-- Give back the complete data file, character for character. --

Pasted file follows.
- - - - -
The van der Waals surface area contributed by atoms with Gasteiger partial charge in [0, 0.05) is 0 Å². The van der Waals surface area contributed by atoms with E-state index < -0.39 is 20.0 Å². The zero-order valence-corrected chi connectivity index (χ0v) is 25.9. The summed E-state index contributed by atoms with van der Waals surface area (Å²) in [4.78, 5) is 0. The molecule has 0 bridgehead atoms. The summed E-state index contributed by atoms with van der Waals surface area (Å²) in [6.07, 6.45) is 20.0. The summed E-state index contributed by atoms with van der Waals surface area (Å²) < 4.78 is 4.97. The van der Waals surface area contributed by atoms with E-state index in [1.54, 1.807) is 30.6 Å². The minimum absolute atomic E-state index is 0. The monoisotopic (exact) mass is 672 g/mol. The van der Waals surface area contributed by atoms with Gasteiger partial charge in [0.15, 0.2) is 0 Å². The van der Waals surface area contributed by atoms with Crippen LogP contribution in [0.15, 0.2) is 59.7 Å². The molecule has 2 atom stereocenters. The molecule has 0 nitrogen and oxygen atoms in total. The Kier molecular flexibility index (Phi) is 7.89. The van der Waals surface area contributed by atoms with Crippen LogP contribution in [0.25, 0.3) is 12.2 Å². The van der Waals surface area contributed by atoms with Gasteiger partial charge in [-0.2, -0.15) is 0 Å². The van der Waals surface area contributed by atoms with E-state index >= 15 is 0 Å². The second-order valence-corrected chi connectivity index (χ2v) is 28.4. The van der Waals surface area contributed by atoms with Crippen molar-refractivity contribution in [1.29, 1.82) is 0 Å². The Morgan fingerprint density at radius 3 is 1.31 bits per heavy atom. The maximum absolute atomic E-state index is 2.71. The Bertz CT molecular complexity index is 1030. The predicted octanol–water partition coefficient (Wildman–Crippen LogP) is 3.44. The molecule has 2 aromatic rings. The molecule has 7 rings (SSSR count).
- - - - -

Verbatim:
The van der Waals surface area contributed by atoms with Gasteiger partial charge in [0, 0.05) is 0 Å². The van der Waals surface area contributed by atoms with E-state index < -0.39 is 20.0 Å². The zero-order valence-corrected chi connectivity index (χ0v) is 25.9. The summed E-state index contributed by atoms with van der Waals surface area (Å²) in [4.78, 5) is 0. The molecule has 0 bridgehead atoms. The summed E-state index contributed by atoms with van der Waals surface area (Å²) in [6.07, 6.45) is 20.0. The summed E-state index contributed by atoms with van der Waals surface area (Å²) < 4.78 is 4.97. The van der Waals surface area contributed by atoms with E-state index in [1.54, 1.807) is 30.6 Å². The minimum absolute atomic E-state index is 0. The monoisotopic (exact) mass is 672 g/mol. The van der Waals surface area contributed by atoms with Gasteiger partial charge in [0.15, 0.2) is 0 Å². The van der Waals surface area contributed by atoms with Crippen LogP contribution in [0.15, 0.2) is 59.7 Å². The molecule has 2 atom stereocenters. The molecule has 0 nitrogen and oxygen atoms in total. The Kier molecular flexibility index (Phi) is 7.89. The van der Waals surface area contributed by atoms with Crippen LogP contribution in [0.25, 0.3) is 12.2 Å². The van der Waals surface area contributed by atoms with Gasteiger partial charge in [-0.2, -0.15) is 0 Å². The van der Waals surface area contributed by atoms with E-state index >= 15 is 0 Å². The second-order valence-corrected chi connectivity index (χ2v) is 28.4. The van der Waals surface area contributed by atoms with Crippen molar-refractivity contribution in [1.29, 1.82) is 0 Å². The Morgan fingerprint density at radius 3 is 1.31 bits per heavy atom. The maximum absolute atomic E-state index is 2.71. The Bertz CT molecular complexity index is 1030. The predicted octanol–water partition coefficient (Wildman–Crippen LogP) is 3.44. The molecule has 2 aromatic rings. The molecule has 7 rings (SSSR count).